Yaron Brook has an excellent article at Forbes.com titled “Predatory Legislating.” Here’s an excerpt:

After months of deliberating over what, if anything, to do about the large number of defaults in the subprime industry and the lax lending and borrowing standards that led to them—the House has passed its answer: The Mortgage Reform and Anti-Predatory Lending Act of 2007. But while this bill purports to foster a well-functioning mortgage-market in which borrowers get affordable loans, it attempts to do so by making life impossible for lenders.

The bill tells lenders they may not engage in the undefined practice of “predatory lending”—examples of which include vague offenses such as offering loans that are not “solely in the best interest of the consumer” or offering loans that a borrower does not have a “reasonable ability to repay.”

Since the bill offers no clear standard of a “reasonable ability to repay” or the “best interest of the consumer,” if it is passed, lenders could be held liable for any loan a borrower fails to pay off. All an irresponsible borrower or unscrupulous lawyer needs to do is convince a jury in hindsight that the lender should have known better—and he can cash in at the lender’s expense. To compound the injustice, the new law would apply, not only to those who initiate loans that fail, but to any financial institution that buys and pools loans made by others (a practice that makes possible better risk management and lower mortgage rates)….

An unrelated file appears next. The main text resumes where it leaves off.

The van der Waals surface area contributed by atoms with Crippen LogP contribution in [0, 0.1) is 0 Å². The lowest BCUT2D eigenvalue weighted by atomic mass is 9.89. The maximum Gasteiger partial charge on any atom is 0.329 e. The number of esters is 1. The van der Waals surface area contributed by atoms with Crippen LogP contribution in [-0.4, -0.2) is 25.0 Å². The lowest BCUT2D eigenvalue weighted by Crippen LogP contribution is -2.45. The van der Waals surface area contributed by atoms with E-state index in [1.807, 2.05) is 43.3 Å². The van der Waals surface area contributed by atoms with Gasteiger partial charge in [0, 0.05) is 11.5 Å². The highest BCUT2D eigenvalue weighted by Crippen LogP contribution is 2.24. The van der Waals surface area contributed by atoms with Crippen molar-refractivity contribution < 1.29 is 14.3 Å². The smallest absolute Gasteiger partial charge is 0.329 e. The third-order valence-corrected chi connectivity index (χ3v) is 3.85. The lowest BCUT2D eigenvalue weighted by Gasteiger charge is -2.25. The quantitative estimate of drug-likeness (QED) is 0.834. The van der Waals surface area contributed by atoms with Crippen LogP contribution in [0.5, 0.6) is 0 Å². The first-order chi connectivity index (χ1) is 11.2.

Why is the knee-jerk response to the subprime defaults to blame business first? Because of the common belief that the cause of any and all economic problems is unrestrained profit-seeking by businessmen. Most Americans believe, on some level, that the profit motive is morally tainted, if not outright immoral; thus, the safest political response to subprime problems is to intimidate all businessmen in the mortgage industry with vague prohibitions and big punishments….

Read the whole thing.

Also, to understand why most American’s regard the profit motive as corrupt—and what must be done to correct that widespread error—read Dr. Brook’s article “The Morality of Moneylending” in the current issue of The Objective Standard.

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